Scotty is ordered to cultivate an African woman to learn about armament shipments to her country, while her boss demands that she manipulate Scotty.
Michael Rennie (Hamilton), Janet MacLachlan (Laya), Keith Andes (Troy), Marino Mase
Morton Fine & David Friedkin
25 September 1967
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When he is ordered to romance a beautiful young African woman in order to acquire a list of heavy armaments being shipped to her country, Scotty has an attack of conscience, and it only gets worse when he falls in love with Laya. Meanwhile, Laya's boss, Hamilton, expects her to take advantage of Scotty's feelings like the good little Communist foot soldier that she's supposed to be. The lovers, then, are caught in a web of intrigue and deceit spun by their respective camps -- and they're doomed from the beginning. Further complications arise when Kelly's determination to carry out the assignment -- he steals a list of armament shipments Laya has offered to Scotty (who rejects it) -- causes a falling out with his partner. Hamilton forces Laya to make a choice: Either she faces the consequences for giving up the list, or she helps him kill Scotty.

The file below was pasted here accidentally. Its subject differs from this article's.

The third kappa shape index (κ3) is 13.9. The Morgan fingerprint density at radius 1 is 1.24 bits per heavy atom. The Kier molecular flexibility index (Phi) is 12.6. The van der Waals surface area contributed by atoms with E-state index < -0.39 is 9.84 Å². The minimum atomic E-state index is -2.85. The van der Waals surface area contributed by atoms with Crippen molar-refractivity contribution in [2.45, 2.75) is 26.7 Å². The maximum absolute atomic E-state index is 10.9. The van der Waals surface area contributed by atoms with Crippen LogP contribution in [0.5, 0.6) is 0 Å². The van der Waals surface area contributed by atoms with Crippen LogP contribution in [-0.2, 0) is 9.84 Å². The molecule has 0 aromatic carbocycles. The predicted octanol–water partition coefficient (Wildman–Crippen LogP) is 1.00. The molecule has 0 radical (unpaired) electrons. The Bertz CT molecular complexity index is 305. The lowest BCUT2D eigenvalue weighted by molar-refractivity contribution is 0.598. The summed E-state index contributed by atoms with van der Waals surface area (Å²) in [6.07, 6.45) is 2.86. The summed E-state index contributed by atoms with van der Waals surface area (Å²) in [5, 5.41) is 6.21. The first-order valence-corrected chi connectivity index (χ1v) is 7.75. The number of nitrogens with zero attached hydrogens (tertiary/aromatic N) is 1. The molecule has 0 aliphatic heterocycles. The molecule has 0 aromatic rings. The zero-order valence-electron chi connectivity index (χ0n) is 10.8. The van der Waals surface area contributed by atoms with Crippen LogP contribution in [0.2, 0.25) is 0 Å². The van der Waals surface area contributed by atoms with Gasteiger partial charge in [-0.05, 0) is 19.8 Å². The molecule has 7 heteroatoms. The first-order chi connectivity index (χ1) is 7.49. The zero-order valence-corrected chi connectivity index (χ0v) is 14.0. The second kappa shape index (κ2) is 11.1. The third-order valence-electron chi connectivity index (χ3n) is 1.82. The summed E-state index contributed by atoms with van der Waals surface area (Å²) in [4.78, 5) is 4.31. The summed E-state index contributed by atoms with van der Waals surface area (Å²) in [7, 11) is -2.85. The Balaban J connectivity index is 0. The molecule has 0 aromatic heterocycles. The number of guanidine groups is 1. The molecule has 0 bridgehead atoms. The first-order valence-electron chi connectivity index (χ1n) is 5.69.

"Laya" is a superior espionage tale in every respect. A terrific plot devised by I SPY pros Fine and Friedkin is augmented by well-defined and memorable supporting characters, from Hamilton, played by the splendid Michael Rennie, who clearly struggles with jealousy when Laya falls for Scotty, to Miklos, the slick, knife-wielding Greek crony of Hamilton's, to Troy, the unscrupulous field officer who gives Scotty the assignment. The durability of the friendship between Kelly and Scotty is sorely tested when Kelly, by stealing the list from Laya, puts her life at risk. But the friendship prevails, and mute but powerful testimony to this is the closing sequence in which Kelly follows his grief-stricken partner through the Greek ruins, giving space and lending silent support. And speaking of Greek ruins, one gets a strong sense of how special I SPY was in its time as Scotty and Laya conduct their budding romance against the romantic backdrop of Athens.
Earle Hagen won an Emmy Award for Outstanding Achievement in Musical Composition for this episode.